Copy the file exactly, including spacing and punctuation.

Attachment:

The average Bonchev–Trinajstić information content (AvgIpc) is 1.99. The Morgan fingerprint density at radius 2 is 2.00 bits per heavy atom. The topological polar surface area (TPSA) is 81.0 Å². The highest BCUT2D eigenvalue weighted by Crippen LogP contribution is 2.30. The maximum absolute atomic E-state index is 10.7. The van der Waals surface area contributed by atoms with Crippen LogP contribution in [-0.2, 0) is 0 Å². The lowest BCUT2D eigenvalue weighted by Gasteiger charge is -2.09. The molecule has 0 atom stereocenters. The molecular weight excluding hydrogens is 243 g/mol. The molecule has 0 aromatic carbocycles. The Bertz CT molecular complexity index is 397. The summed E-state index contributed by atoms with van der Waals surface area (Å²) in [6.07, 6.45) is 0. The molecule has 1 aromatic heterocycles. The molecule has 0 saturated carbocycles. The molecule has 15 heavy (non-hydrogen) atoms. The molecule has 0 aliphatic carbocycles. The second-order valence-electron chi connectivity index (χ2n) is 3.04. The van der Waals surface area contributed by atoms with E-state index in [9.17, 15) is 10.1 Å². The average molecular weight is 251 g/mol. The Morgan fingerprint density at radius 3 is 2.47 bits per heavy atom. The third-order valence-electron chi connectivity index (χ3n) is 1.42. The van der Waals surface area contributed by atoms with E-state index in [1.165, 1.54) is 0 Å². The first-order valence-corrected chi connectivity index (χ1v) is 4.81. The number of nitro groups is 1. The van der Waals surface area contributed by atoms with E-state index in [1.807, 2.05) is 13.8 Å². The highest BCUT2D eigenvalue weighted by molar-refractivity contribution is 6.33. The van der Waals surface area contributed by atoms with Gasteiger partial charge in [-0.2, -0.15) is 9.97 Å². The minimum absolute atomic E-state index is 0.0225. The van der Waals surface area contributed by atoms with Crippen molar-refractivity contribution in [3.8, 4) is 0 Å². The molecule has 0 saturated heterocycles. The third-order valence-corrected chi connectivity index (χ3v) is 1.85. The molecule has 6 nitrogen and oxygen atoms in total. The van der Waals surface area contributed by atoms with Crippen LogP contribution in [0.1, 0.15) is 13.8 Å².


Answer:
The average Bonchev–Trinajstić information content (AvgIpc) is 1.99. The Morgan fingerprint density at radius 2 is 2.00 bits per heavy atom. The topological polar surface area (TPSA) is 81.0 Å². The highest BCUT2D eigenvalue weighted by Crippen LogP contribution is 2.30. The maximum absolute atomic E-state index is 10.7. The van der Waals surface area contributed by atoms with Crippen LogP contribution in [-0.2, 0) is 0 Å². The lowest BCUT2D eigenvalue weighted by Gasteiger charge is -2.09. The molecule has 0 atom stereocenters. The molecular weight excluding hydrogens is 243 g/mol. The molecule has 0 aromatic carbocycles. The Bertz CT molecular complexity index is 397. The summed E-state index contributed by atoms with van der Waals surface area (Å²) in [6.07, 6.45) is 0. The molecule has 1 aromatic heterocycles. The molecule has 0 saturated carbocycles. The molecule has 15 heavy (non-hydrogen) atoms. The molecule has 0 aliphatic carbocycles. The second-order valence-electron chi connectivity index (χ2n) is 3.04. The van der Waals surface area contributed by atoms with E-state index in [9.17, 15) is 10.1 Å². The average molecular weight is 251 g/mol. The Morgan fingerprint density at radius 3 is 2.47 bits per heavy atom. The third-order valence-electron chi connectivity index (χ3n) is 1.42. The van der Waals surface area contributed by atoms with E-state index in [1.165, 1.54) is 0 Å². The first-order valence-corrected chi connectivity index (χ1v) is 4.81. The number of nitro groups is 1. The van der Waals surface area contributed by atoms with E-state index in [1.807, 2.05) is 13.8 Å². The highest BCUT2D eigenvalue weighted by molar-refractivity contribution is 6.33. The van der Waals surface area contributed by atoms with Gasteiger partial charge in [-0.2, -0.15) is 9.97 Å². The minimum absolute atomic E-state index is 0.0225. The van der Waals surface area contributed by atoms with Crippen molar-refractivity contribution in [3.8, 4) is 0 Å². The molecule has 0 saturated heterocycles. The third-order valence-corrected chi connectivity index (χ3v) is 1.85. The molecule has 6 nitrogen and oxygen atoms in total. The van der Waals surface area contributed by atoms with Crippen LogP contribution in [0.1, 0.15) is 13.8 Å².